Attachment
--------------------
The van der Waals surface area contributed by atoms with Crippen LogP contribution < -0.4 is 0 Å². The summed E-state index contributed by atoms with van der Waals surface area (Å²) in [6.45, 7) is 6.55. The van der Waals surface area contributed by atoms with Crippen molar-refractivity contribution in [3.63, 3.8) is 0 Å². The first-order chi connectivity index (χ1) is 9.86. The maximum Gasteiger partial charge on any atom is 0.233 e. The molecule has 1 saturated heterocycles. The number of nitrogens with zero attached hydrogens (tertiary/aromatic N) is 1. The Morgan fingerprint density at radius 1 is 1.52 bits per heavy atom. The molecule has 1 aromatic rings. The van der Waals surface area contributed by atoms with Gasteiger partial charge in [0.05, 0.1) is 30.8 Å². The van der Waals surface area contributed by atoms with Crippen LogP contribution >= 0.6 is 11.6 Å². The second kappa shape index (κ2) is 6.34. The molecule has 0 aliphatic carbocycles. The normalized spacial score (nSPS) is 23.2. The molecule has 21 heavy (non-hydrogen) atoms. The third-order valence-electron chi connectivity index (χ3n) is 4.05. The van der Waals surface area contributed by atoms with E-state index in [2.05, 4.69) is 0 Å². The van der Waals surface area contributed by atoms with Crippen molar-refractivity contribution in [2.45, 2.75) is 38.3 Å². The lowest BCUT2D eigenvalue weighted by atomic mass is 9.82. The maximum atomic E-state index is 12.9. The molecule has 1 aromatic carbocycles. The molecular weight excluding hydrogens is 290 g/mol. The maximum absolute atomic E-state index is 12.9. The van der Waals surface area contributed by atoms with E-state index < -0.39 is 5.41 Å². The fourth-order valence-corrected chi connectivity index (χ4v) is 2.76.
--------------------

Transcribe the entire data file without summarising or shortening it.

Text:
The van der Waals surface area contributed by atoms with Crippen LogP contribution < -0.4 is 0 Å². The summed E-state index contributed by atoms with van der Waals surface area (Å²) in [6.45, 7) is 6.55. The van der Waals surface area contributed by atoms with Crippen molar-refractivity contribution in [3.63, 3.8) is 0 Å². The first-order chi connectivity index (χ1) is 9.86. The maximum Gasteiger partial charge on any atom is 0.233 e. The molecule has 1 saturated heterocycles. The number of nitrogens with zero attached hydrogens (tertiary/aromatic N) is 1. The Morgan fingerprint density at radius 1 is 1.52 bits per heavy atom. The molecule has 1 aromatic rings. The van der Waals surface area contributed by atoms with Gasteiger partial charge in [0.05, 0.1) is 30.8 Å². The van der Waals surface area contributed by atoms with Crippen LogP contribution >= 0.6 is 11.6 Å². The second kappa shape index (κ2) is 6.34. The molecule has 0 aliphatic carbocycles. The normalized spacial score (nSPS) is 23.2. The molecule has 21 heavy (non-hydrogen) atoms. The third-order valence-electron chi connectivity index (χ3n) is 4.05. The van der Waals surface area contributed by atoms with E-state index in [2.05, 4.69) is 0 Å². The van der Waals surface area contributed by atoms with Crippen molar-refractivity contribution in [2.45, 2.75) is 38.3 Å². The lowest BCUT2D eigenvalue weighted by atomic mass is 9.82. The maximum atomic E-state index is 12.9. The molecule has 1 aromatic carbocycles. The molecular weight excluding hydrogens is 290 g/mol. The maximum absolute atomic E-state index is 12.9. The van der Waals surface area contributed by atoms with E-state index < -0.39 is 5.41 Å². The fourth-order valence-corrected chi connectivity index (χ4v) is 2.76.